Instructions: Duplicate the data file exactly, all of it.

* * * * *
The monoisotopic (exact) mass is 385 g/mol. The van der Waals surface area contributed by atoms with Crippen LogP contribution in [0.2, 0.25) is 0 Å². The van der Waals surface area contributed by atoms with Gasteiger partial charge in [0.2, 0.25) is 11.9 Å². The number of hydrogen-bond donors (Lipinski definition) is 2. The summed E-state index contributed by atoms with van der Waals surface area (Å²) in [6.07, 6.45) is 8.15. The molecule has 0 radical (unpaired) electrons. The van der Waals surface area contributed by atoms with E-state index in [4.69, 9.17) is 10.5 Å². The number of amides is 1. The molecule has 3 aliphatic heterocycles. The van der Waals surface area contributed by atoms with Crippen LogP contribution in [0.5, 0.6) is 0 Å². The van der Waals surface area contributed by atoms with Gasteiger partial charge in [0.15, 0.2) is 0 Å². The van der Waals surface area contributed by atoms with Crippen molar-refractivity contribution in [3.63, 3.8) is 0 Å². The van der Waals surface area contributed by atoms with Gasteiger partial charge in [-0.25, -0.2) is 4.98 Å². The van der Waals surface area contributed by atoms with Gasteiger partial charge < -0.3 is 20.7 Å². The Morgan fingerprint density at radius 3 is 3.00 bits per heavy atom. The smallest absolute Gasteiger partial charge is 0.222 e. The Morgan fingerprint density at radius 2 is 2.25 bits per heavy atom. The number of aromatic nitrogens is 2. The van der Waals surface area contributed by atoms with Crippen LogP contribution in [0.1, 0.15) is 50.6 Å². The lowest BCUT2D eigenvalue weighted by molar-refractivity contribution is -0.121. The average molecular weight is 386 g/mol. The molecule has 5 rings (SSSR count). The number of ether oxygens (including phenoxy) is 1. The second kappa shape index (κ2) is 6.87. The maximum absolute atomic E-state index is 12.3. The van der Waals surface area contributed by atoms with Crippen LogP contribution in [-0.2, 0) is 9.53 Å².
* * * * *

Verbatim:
The monoisotopic (exact) mass is 385 g/mol. The van der Waals surface area contributed by atoms with Crippen LogP contribution in [0.2, 0.25) is 0 Å². The van der Waals surface area contributed by atoms with Gasteiger partial charge in [0.2, 0.25) is 11.9 Å². The number of hydrogen-bond donors (Lipinski definition) is 2. The summed E-state index contributed by atoms with van der Waals surface area (Å²) in [6.07, 6.45) is 8.15. The molecule has 0 radical (unpaired) electrons. The van der Waals surface area contributed by atoms with E-state index in [4.69, 9.17) is 10.5 Å². The number of amides is 1. The molecule has 3 aliphatic heterocycles. The van der Waals surface area contributed by atoms with Crippen LogP contribution in [0.5, 0.6) is 0 Å². The van der Waals surface area contributed by atoms with Gasteiger partial charge in [0.15, 0.2) is 0 Å². The van der Waals surface area contributed by atoms with Crippen molar-refractivity contribution in [3.63, 3.8) is 0 Å². The van der Waals surface area contributed by atoms with Gasteiger partial charge in [-0.25, -0.2) is 4.98 Å². The van der Waals surface area contributed by atoms with Gasteiger partial charge < -0.3 is 20.7 Å². The Morgan fingerprint density at radius 3 is 3.00 bits per heavy atom. The smallest absolute Gasteiger partial charge is 0.222 e. The Morgan fingerprint density at radius 2 is 2.25 bits per heavy atom. The number of aromatic nitrogens is 2. The van der Waals surface area contributed by atoms with Crippen LogP contribution in [0.1, 0.15) is 50.6 Å². The lowest BCUT2D eigenvalue weighted by molar-refractivity contribution is -0.121. The average molecular weight is 386 g/mol. The molecule has 5 rings (SSSR count). The number of ether oxygens (including phenoxy) is 1. The second kappa shape index (κ2) is 6.87. The maximum absolute atomic E-state index is 12.3. The van der Waals surface area contributed by atoms with Crippen LogP contribution in [-0.2, 0) is 9.53 Å².